When you do grocery shopping or cook in your kitchen you don’t think about getting salmonellosis infection, do you? But you should. Because all foods – poultry, beef, milk, eggs, fruits and vegetables – can be contaminated with the bacteria from animal or people feces. The bacteria are transmitted to people when they eat contaminated foods.
The World Health Organization (WHO) report estimates the burden of foodborne diseases caused by 31 agents – bacteria, viruses, parasites, toxins and chemicals – states that each year as many as 600 million, or almost 1 in 10 people in the world, falls ill after consuming contaminated food. 420,000 of these people die, including 125,000 children under the age of 5 years.
Salmonella is most widely spread bacteria, which is found naturally worldwide in the environment and in both cold-blooded and warm-blooded animals. Both animals and people can be carriers of Salmonella. Salmonella causes illnesses such as typhoid fever and salmonellosis, which are more common in summer than in winter. Anyone can get salmonellosis infection.
The symptoms of salmonellosis can feel like stomach flu, with diarrhea, vomiting and fiver, though it is not related to respiratory illness. The illness lasts about a week and doesn’t require any special treatments. In some cases, Salmonella can cause severe health conditions and even death.
The most common sources of Salmonella include: raw and undercooked meat and eggs, raw fruits and vegetables, unpasteurized dairy products, fish and shrimp, pet treats. Usually, contaminated foods have a completely normal appearance: they look, smell and taste normal.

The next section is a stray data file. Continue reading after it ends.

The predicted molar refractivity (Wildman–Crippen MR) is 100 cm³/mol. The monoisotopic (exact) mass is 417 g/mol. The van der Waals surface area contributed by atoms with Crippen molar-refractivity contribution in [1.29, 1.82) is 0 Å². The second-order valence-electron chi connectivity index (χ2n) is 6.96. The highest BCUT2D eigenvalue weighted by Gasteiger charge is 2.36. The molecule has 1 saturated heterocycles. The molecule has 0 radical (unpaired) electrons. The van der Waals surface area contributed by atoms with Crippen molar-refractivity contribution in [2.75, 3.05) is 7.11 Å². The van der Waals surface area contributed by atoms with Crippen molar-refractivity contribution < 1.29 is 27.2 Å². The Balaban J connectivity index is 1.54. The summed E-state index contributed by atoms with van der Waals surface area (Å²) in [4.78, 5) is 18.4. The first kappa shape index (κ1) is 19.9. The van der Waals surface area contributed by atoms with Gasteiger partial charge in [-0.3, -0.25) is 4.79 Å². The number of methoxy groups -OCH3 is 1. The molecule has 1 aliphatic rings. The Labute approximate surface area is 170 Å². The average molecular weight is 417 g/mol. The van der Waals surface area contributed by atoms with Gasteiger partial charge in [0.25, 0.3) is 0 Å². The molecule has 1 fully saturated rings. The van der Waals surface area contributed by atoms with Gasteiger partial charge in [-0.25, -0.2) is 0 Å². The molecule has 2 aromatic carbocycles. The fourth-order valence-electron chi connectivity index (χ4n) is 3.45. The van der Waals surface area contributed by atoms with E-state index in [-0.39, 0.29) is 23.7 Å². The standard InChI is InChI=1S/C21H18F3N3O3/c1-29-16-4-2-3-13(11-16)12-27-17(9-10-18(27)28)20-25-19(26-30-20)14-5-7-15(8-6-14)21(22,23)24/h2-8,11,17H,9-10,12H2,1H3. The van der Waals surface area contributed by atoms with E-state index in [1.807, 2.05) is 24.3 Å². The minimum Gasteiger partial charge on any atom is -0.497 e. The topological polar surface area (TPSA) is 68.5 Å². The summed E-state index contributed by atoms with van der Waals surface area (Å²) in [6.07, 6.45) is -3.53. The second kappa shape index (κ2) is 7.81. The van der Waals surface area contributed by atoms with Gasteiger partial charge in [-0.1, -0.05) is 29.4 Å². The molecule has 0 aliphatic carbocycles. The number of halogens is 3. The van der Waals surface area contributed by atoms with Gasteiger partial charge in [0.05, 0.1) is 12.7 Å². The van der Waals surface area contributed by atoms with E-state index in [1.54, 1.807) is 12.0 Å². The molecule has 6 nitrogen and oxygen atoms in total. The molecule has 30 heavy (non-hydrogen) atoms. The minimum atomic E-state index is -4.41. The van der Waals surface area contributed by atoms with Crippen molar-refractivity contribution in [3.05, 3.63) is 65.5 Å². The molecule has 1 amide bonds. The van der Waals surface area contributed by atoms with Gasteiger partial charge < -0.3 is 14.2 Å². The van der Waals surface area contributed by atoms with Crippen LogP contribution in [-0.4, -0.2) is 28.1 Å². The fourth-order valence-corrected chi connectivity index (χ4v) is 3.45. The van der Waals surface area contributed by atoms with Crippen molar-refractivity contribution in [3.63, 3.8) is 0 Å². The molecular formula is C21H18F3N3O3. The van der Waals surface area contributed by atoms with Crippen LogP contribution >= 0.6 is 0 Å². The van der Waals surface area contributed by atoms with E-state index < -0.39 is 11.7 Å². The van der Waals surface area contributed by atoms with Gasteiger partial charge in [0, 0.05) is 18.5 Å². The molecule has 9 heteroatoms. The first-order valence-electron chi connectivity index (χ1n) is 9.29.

So, there are 15 tips on handling foods that help protect you and your family from Salmonella:
1. While shopping or storing food, keep raw food in plastic bags to prevent it from making contact with other items in the grocery cart or fridge.
2. Buy cold or frozen foods at the end of your shopping trip. Don’t leave poultry sitting in the car or on a counter when you get home: bacteria grow fast at room temperature. Refrigerate or freeze it immediately.
3. Wash your hands with soap BEFORE handling any foods.
4. Wash your hands with soap AFTER: handling raw meat, using the bathroom, handling pets, touching pet foods and toys, being in contact with animal feces.
5. Always wash fresh fruits and vegetables before eating them.
6. Never wash poultry before cooking, because the bacteria can spread with water splashes everywhere around.
7. Cook poultry pieces to a safe internal temperature of 74°C, and whole poultry – to 82°C; use a digital food thermometer to check the temperature: remove your food from the heat and insert the thermometer through the thickest part of it and make sure that the thermometer is not touching any bones (they heat up more quickly and could give you a false reading). Don’t forget to wash the temperature in between testing.
8. Don’t eat undercooked poultry and meat that are pink in the middle.
9. Store meat, poultry and dairy products in the coldest section of the fridge. Avoid overstocking the refrigerator, so that cool air can circulate effectively.
10. Don’t drink unpasteurized juice, cider, milk and milk products.
11. Never place cooked food on the unwashed plate that held raw meat, poultry or fish.
12. Thoroughly clean knives, cutting boards, utensils, and work surfaces that you used to prepare poultry, raw meat and other foods.
13. To prevent spreading of bacteria and the risk of cross-contamination, use paper towels to clean the kitchen surfaces; also try to avoid using sponges, as they are bacteria-accumulators.
14. Refrigerate or freeze all poultry leftovers within two hours to minimize the chance of bacteria growing
15. Keep kids and pets away from food preparation areas.
Make safe food handling techniques a habit.
http://www.who.int/mediacentre/news/releases/2015/foodborne-disease-estimates/en/ (WHO’s first ever global estimates of foodborne diseases find children under 5 account for almost one third of deaths)